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Psych Congress  

Effect of Adjunctive Brexpiprazole in Patients With Major Depressive Disorder Experiencing or Not Experiencing Activating or Sedating Adverse Events: Post Hoc Analysis Of a Short-Term Study

Ross Baker, Otsuka Pharmaceutical Development & Commercialization Inc.
Otsuka Pharmaceutical Development & Commercialization Inc., and H. Lundbeck A/S

Objective: To determine if activating or sedating adverse events (AEs) affect the efficacy of adjunctive brexpiprazole and quetiapine extended-release (XR) in major depressive disorder (MDD).

Methods: In Delphinus (NCT01727726), patients with MDD and inadequate response to antidepressant treatments (ADTs) were randomized (2:2:1 ratio) to adjunctive brexpiprazole (2–3 mg/day), placebo or quetiapine XR (150–300 mg/day). Patients were grouped post hoc according to the presence of activating (akathisia, restlessness, agitation, insomnia, anxiety) and sedating (sedation, somnolence, fatigue) AEs. Correlation coefficients (r) between the presence of activating/sedating AEs and the change from baseline to Week 6 in Montgomery–Åsberg Depression Rating Scale (MADRS; clinician-rated) and Sheehan Disability Scale (SDS; patient-rated) scores were calculated.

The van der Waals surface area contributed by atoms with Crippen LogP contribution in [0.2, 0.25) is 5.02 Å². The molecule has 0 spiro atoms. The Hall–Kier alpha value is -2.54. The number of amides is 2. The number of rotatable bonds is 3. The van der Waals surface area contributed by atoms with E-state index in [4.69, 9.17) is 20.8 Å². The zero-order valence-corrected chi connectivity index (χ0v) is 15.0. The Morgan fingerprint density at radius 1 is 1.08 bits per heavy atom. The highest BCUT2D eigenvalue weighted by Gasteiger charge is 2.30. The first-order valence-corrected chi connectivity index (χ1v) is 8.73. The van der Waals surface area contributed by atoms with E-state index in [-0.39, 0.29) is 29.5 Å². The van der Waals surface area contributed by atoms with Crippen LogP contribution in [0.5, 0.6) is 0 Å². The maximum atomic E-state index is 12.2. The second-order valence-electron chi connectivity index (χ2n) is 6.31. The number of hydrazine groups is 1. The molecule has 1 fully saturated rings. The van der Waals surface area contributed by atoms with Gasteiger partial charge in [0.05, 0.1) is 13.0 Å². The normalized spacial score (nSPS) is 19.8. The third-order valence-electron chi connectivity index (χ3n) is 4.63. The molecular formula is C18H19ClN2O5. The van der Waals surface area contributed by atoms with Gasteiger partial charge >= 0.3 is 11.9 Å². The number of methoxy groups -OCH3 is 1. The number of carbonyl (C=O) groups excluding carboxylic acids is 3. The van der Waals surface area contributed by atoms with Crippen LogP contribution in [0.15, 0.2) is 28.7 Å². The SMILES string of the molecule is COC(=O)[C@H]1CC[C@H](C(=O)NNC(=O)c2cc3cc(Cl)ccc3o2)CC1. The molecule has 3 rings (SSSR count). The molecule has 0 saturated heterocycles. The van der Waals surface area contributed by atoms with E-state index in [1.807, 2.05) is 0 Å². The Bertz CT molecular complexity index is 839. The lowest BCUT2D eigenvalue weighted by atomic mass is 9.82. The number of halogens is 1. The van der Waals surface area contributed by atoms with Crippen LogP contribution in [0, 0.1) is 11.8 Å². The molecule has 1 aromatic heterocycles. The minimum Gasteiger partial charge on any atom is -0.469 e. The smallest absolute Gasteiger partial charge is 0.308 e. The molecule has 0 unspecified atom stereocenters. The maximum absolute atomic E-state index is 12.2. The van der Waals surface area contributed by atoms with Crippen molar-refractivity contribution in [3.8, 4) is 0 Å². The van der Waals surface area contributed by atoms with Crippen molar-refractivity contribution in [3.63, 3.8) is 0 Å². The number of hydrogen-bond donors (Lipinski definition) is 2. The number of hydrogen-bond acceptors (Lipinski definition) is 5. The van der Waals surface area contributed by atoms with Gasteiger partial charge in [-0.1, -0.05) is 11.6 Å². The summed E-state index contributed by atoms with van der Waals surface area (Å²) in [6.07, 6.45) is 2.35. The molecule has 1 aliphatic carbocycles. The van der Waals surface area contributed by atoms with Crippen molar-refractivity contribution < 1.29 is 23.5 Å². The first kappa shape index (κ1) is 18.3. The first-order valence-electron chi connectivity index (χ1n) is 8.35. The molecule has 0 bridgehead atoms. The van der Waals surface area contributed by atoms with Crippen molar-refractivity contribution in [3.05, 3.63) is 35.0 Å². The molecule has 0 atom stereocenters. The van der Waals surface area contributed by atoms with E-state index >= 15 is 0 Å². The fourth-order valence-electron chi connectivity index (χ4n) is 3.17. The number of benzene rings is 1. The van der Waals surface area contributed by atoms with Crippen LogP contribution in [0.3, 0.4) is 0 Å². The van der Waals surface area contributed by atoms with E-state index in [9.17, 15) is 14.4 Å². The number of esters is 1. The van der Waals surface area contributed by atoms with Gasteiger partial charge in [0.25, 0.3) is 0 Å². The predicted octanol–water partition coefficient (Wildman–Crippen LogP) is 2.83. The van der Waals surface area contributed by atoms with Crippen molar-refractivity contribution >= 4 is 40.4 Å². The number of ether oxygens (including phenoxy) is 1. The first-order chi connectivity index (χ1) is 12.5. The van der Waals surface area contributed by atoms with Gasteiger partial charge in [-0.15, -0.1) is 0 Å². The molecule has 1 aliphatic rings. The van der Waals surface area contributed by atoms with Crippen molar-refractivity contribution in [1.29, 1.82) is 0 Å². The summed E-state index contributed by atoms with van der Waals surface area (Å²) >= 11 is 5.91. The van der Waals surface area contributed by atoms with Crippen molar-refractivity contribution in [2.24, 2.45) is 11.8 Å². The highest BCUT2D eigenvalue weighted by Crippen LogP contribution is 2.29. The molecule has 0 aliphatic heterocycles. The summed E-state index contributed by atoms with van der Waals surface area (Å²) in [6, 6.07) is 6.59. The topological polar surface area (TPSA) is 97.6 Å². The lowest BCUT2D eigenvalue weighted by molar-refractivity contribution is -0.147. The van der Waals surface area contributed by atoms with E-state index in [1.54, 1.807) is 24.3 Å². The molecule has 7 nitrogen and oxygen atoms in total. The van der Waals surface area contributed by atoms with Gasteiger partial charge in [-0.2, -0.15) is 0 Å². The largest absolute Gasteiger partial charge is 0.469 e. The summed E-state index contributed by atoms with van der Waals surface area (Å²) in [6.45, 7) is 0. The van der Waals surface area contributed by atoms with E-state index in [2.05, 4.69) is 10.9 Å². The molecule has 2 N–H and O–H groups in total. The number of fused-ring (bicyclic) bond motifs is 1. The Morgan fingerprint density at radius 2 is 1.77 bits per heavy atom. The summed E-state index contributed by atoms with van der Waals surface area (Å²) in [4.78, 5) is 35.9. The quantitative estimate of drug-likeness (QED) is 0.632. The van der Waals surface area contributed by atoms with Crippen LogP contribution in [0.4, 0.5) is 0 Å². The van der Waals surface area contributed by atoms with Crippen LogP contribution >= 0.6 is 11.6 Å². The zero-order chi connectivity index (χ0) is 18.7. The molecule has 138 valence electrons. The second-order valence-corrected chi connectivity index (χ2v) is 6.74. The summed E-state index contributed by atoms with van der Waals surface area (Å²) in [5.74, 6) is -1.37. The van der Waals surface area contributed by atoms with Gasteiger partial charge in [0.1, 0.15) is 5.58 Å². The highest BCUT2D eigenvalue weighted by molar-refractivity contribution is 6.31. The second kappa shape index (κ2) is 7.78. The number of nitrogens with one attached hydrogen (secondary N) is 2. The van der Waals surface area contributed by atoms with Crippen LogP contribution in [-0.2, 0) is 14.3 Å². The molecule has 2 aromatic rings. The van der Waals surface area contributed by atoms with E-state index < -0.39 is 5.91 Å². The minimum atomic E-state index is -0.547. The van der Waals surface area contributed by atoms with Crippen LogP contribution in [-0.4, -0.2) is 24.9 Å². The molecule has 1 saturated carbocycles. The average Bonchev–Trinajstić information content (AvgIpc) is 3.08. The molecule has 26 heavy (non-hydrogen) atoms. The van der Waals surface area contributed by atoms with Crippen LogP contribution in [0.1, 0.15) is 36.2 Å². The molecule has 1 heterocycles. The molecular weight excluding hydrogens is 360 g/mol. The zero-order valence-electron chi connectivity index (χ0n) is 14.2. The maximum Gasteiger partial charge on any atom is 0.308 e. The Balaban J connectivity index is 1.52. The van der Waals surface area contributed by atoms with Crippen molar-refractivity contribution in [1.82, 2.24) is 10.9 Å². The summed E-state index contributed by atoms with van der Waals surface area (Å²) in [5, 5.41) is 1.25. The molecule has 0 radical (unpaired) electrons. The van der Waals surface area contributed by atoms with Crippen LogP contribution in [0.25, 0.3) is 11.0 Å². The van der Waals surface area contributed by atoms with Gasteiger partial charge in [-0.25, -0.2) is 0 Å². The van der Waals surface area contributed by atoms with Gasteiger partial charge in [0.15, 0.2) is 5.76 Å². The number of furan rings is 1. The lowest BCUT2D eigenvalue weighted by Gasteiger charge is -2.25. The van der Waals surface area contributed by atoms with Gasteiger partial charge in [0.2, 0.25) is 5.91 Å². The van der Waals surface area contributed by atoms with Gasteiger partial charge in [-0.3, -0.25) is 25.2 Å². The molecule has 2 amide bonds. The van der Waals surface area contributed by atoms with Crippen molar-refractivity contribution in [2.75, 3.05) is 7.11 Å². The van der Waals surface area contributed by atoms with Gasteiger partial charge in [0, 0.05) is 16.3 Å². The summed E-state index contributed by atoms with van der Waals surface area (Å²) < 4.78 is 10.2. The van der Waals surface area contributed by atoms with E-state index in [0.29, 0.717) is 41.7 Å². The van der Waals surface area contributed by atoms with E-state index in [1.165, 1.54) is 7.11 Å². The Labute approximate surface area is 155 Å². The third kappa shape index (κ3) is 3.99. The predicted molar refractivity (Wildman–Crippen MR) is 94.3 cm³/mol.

Results: Activating AEs were experienced by 11.7% (23/197) of patients randomized to ADT+brexpiprazole and 9.0% (9/100) of patients randomized to ADT+quetiapine XR; sedating AEs were experienced by 7.1% (14) and 25.0% (25) of patients, respectively. Activating AEs did not correlate with MADRS or SDS scores in the ADT+brexpiprazole group (r=0.02, p=0.83; r=0.01, p=0.90, respectively) or ADT+quetiapine XR group (r=-0.20, p=0.058; r=-0.14, p=0.19, respectively). Sedating AEs did not correlate with MADRS score in the ADT+brexpiprazole group (r=0.08, p=0.28), but were associated with increased efficacy in the ADT+quetiapine XR group (r=0.25, p=0.017). Sedating AEs were associated with worse SDS score in the ADT+brexpiprazole group (r=-0.26, p=0.0004); no correlation was observed in the ADT+quetiapine XR group (r=-0.17, p=0.13).

Conclusions: Side effect profiles and any potential associated biases should be taken into account when using adjunctive antipsychotics for the treatment of MDD.

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